I wrote a review of this concert in an old notebook and really need to dig it out sometime.  I recall that I was disappointed (for all the reasons listed) but generally positive about the show and about Depeche Mode's future.  I was partly in denial.

6.  Molson Amphitheatre, Toronto, Canada, June 16 2001, Exciter Tour

I'm on record as loving the "One Night In Paris" DVD from this tour, and it's still my favourite Depeche Mode concert video/DVD after "Devotional".  As a way to relax on your couch and enjoy a Depeche Mode concert film, it's top quality stuff.  But seeing it live, it lacked the breathless excitement and adrenaline rush I'd come to expect from a Depeche Mode concert (or any other great concert).  The first half, featuring mostly "Exciter" material (still well entrenched in their lower tier of albums), seemed to pass glacially slow, subduing the mood in the arena nearly beyond recapture.  Martin Gore sang "The Bottom Line" -- one of my favourite songs from "Ultra" -- and I can't remember a thing about it.  Overall I had a good time but this was the first time I walked out of a Depeche Mode concert and had a smattering of doubt of whether I'd want to see them again.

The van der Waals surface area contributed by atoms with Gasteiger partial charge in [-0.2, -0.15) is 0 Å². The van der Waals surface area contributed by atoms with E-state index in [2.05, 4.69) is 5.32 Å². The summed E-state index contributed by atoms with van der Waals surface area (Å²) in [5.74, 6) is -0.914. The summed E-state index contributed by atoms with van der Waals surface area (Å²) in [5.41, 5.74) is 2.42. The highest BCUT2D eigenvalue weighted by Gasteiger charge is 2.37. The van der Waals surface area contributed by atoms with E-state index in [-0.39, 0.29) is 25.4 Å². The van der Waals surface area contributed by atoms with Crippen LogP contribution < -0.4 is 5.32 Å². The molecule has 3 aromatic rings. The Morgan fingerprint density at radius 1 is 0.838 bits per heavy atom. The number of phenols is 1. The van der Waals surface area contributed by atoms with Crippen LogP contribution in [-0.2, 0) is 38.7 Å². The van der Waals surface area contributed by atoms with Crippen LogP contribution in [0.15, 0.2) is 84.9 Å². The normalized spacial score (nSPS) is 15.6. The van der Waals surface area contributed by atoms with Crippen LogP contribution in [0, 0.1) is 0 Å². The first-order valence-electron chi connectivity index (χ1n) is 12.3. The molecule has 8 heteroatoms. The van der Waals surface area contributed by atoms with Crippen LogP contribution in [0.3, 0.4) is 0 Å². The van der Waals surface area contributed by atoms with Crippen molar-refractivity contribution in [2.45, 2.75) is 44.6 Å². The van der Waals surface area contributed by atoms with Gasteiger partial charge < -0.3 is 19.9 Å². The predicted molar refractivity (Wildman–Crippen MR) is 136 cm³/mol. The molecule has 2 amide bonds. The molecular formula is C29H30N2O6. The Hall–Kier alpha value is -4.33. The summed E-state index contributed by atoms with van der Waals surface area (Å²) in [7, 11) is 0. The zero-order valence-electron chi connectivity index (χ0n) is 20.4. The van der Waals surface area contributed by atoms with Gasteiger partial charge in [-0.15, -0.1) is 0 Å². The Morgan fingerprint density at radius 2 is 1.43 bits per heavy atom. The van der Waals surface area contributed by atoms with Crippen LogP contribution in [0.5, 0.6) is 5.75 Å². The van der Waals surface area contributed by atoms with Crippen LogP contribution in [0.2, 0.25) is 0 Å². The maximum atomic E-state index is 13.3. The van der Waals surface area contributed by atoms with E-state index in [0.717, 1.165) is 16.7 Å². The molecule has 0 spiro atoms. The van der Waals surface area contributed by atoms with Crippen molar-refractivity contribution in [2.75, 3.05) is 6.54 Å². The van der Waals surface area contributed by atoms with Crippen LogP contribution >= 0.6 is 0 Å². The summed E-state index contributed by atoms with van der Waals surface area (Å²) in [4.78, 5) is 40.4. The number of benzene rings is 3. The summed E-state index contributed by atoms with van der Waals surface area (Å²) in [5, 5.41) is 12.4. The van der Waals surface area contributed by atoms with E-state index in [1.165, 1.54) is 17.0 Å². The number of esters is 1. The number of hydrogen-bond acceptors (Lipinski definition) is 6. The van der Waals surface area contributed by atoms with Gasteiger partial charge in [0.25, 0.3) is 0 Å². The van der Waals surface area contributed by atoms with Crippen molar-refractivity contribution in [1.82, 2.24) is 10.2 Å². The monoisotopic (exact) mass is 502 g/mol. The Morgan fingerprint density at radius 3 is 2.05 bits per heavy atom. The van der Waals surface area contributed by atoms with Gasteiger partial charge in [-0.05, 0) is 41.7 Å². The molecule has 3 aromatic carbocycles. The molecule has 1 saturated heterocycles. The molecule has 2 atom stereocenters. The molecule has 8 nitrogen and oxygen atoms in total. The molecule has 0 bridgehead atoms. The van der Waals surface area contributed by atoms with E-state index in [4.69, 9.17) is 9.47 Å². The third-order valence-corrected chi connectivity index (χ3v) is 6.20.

5.  Ramat Gan Stadium, Ramat Gan (Tel Aviv), Israel, May 10, 2009, Tour of the Universe

We've been over the problems with this concert before.  There were many obstacles to overcome -- bad acoustics, fickle crowd, set list tweaks (the number of songs from "Sounds of Universe" gradually declined as the tour progressed) -- but the sheer size of the crowd was something special, the new songs sounded a lot better live than they did on record, and the re-inclusion of songs like "Stripped" and "Strangelove" was a treat.

4  Air Canada Centre, Toronto Canada, December 1, 2005, Touring the Angel

I saw this concert during a very emotional and busy week, and if I hadn't had a bunch of other things on my mind I probably would have enjoyed it even more.  Looking over my review, it reads like a nearly flawless gig filled with peaks and completely lacking in valleys.  I wish I could remember it as being as exhilarating as the review reads, but like I wrote, I had a degree to complete and had too many other things on my mind. Details of the concert must have vanished into the memory pit, so I'm glad I recorded my thoughts soon afterward (and that's a big reason why I still maintain a blog).  The crowd was great (well done Toronto, this was a nice comeback), and me and my friends couldn't have been more stoked (we were all long time fans).